Yes, I can see how this works with your movie circle - you have some content that you regard as suitable for public consumption and some content which is only of interest to a movie fans, and by advertising that on your About page you're letting them know it's available. So people who are keen enough will be happy to go to the trouble of letting you know they want in on that.

I wasn't trying to knock your idea - I think it's a method that can work in some cases, but not all. What bothered me was not the idea itself, but the feeling that you were suggesting it as a rule of etiquette for everyone.
 
Ah I see. Apologies if it comes across as that. I'll fix it in the text. It is by no means a binding request. :)
 
+Ahmed Zeeshan True.. there are a lot of really cool, inspiring and awesome ppl around in G+
One of the perk of being an early adopter - Skimming and finding them was easy
Also Pls add me to your movies circle
 
Amazingly comprehensive, I only hope that 20% of your suggestions get adopted by 20% of the rockstars, so that us Little Guys can get up to speed!
 
Dear Ahmed, greetings from Rio! Congratulations for the great job done - excellent material. And thanks a lot!
 
Would you mind if I translate it to Spanish? I think that is a wonderful guide.
 
I may have mentioned this to you already +Ahmed Zeeshan, but I added your posts to a non-comprehensive but lengthy list of useful G+ links. Your explanations and advice in prose form is complementary to a "shotgun" view I made of other similar guides & content. I asked Mariva to funnel it all into her Google Doc since she already had it setup because I didn't necessarily want to reinvent the wheel :) Once again, thanks for your invaluable insight.

https://plus.google.com/114424163811716070551/posts/QXJGeE55sHG
 
+Johnathan Chung That is an amazing collection! I will definitely bookmark and re-share it. Thank you for linking me to it.

+fish roncefish Awesome, thanks! I'll add them to the post.

+Dario Castañé no problem at all. Feel free to share it any language :)
 
I have added your articles to my Introduction text box and also put them in my Bookmarks circle. Keep up the good work!
 
I love +Karsten Self's description of the G+ meeting when they decided how to design the stream so that we would never feel there's not enough there, and I would like to join in in the plea to Google: please please please give us control over our crazy ever-moving stream, full of comments which we can't collapse - it really isn't fun wading through all this stuff, and it makes me feel seasick when I'm trying to read a post and it keeps getting shoved down the screen.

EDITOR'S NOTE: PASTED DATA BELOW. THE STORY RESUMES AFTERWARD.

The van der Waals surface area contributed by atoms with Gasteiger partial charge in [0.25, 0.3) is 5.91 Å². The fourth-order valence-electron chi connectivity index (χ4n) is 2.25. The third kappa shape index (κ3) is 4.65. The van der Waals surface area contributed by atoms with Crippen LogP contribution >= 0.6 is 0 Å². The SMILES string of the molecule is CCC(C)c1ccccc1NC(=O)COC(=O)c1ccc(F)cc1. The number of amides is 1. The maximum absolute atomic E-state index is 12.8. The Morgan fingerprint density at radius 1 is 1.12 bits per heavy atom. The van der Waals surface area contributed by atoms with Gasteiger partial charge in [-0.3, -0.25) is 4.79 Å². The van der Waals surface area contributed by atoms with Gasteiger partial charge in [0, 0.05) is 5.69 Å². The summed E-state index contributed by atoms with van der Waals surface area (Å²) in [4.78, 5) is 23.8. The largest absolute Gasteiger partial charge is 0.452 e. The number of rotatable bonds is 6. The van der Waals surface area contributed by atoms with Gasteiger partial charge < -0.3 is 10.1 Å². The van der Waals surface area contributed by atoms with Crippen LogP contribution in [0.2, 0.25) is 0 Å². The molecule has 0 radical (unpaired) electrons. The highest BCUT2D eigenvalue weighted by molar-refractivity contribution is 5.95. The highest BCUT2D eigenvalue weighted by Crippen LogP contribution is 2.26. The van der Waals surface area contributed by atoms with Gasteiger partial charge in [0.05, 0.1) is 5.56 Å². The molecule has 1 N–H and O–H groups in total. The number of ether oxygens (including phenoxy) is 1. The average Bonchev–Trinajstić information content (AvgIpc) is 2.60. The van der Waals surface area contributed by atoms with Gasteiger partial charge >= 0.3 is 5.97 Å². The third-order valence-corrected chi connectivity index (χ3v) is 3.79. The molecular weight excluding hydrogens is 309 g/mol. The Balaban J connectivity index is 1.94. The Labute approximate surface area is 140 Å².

<end of mini-rant>
 
+Karsten Self yes, opening a post in its own window is one of my sanity-preserving mechanisms, to fend off the #infoflood - and Firehose does seem a good name for this thing...
 
Thanks +Ahmed Zeeshan excellent piece. I would love to share your link on my Social Media site? with your Name in lights of course ( virtual) LOL
 
+Karsten Self Loved your feedback, Sir. Just what I was looking for. I really appreciate that you took out time to write a very thoughtful post. I agree with your points and there are key features that google+ would do well to implement. However, the guide is designed on what we have at the moment. So, essentially, I am trying to show people the things they can do with the set of features that they currently have. Once improvements such as public opt-in/out circles are available then I'll update the guide accordingly. Sparks does need improvements and the ability to search for posts is of critical importance!

That being said, we're still in Field Trial. Google+ community managers, +Natalie Villalobos and +Toby Stein are actively collecting feedback. They're also interacting with the community. Some improvements have already been rolled out based on the feedback they've received. They've promised more. A social network is always a work in progress and google+ so far has been the fastest in evolving. This can only mean that good things are to come over the next few months.

Thank you again for your excellent post!
 
This so reminds me of the Google Wave days when self proclaimed gurus published all kinds of overcomplicated solutions for non existing problems. 
 
How would you recommend using keywords to improve your posts for search engine results?
 
Thank you sharing your ideas and for the GDoc template for long posts. Is there any way to include inline images in a post similar to what you can do on normal blogs?
 
+Ahmed Zeeshan I'm an old-guy-noob, never even got on facebook, only on g+ ~a few months, and this -- and your other guides -- are far and away the most useful help I've come across thus far.  Bits are out of date, but then the discussion flagged what I should be looking for... and often, where to find it.

Much of the 'current' advice from g+ gurus assumes too much, so the good stuff is often couched in 'ancient' answers to questions and comments us new folk have never heard.  Thnx.